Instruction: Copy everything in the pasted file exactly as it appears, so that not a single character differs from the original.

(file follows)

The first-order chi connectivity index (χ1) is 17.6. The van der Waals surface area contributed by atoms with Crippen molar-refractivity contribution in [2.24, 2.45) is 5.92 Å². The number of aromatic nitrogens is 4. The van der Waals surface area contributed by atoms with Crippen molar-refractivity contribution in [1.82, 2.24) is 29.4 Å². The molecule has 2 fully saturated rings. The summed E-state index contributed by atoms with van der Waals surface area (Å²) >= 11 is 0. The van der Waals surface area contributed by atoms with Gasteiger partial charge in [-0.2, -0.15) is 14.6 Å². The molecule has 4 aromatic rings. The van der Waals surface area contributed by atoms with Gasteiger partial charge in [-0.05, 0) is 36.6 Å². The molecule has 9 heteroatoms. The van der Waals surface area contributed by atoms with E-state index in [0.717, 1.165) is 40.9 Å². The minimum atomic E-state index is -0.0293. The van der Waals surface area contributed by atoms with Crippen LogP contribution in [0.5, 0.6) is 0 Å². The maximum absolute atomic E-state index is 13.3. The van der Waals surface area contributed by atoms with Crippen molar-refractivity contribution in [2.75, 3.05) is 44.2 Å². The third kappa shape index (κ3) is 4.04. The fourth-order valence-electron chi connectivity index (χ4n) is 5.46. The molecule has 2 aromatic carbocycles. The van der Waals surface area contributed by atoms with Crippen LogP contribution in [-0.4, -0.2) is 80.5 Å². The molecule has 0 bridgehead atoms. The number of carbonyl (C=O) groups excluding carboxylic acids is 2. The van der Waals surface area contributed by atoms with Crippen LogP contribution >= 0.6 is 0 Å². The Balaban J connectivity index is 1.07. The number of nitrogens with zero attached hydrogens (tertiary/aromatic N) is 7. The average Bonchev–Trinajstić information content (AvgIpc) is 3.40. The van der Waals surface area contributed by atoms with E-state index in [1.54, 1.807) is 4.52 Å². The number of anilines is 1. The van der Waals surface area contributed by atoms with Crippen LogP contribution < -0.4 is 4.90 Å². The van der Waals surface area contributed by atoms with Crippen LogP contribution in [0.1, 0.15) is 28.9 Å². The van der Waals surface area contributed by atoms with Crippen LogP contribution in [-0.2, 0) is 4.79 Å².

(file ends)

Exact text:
The first-order chi connectivity index (χ1) is 17.6. The van der Waals surface area contributed by atoms with Crippen molar-refractivity contribution in [2.24, 2.45) is 5.92 Å². The number of aromatic nitrogens is 4. The van der Waals surface area contributed by atoms with Crippen molar-refractivity contribution in [1.82, 2.24) is 29.4 Å². The molecule has 2 fully saturated rings. The summed E-state index contributed by atoms with van der Waals surface area (Å²) >= 11 is 0. The van der Waals surface area contributed by atoms with Gasteiger partial charge in [-0.2, -0.15) is 14.6 Å². The molecule has 4 aromatic rings. The van der Waals surface area contributed by atoms with Gasteiger partial charge in [-0.05, 0) is 36.6 Å². The molecule has 9 heteroatoms. The van der Waals surface area contributed by atoms with E-state index in [0.717, 1.165) is 40.9 Å². The minimum atomic E-state index is -0.0293. The van der Waals surface area contributed by atoms with Crippen LogP contribution in [0.5, 0.6) is 0 Å². The maximum absolute atomic E-state index is 13.3. The van der Waals surface area contributed by atoms with Crippen molar-refractivity contribution in [2.75, 3.05) is 44.2 Å². The third kappa shape index (κ3) is 4.04. The fourth-order valence-electron chi connectivity index (χ4n) is 5.46. The molecule has 2 aromatic carbocycles. The van der Waals surface area contributed by atoms with Crippen LogP contribution in [-0.4, -0.2) is 80.5 Å². The molecule has 0 bridgehead atoms. The number of carbonyl (C=O) groups excluding carboxylic acids is 2. The van der Waals surface area contributed by atoms with Crippen LogP contribution >= 0.6 is 0 Å². The Balaban J connectivity index is 1.07. The number of nitrogens with zero attached hydrogens (tertiary/aromatic N) is 7. The average Bonchev–Trinajstić information content (AvgIpc) is 3.40. The van der Waals surface area contributed by atoms with E-state index in [1.54, 1.807) is 4.52 Å². The number of anilines is 1. The van der Waals surface area contributed by atoms with Crippen LogP contribution < -0.4 is 4.90 Å². The van der Waals surface area contributed by atoms with Crippen LogP contribution in [0.1, 0.15) is 28.9 Å². The van der Waals surface area contributed by atoms with Crippen LogP contribution in [-0.2, 0) is 4.79 Å².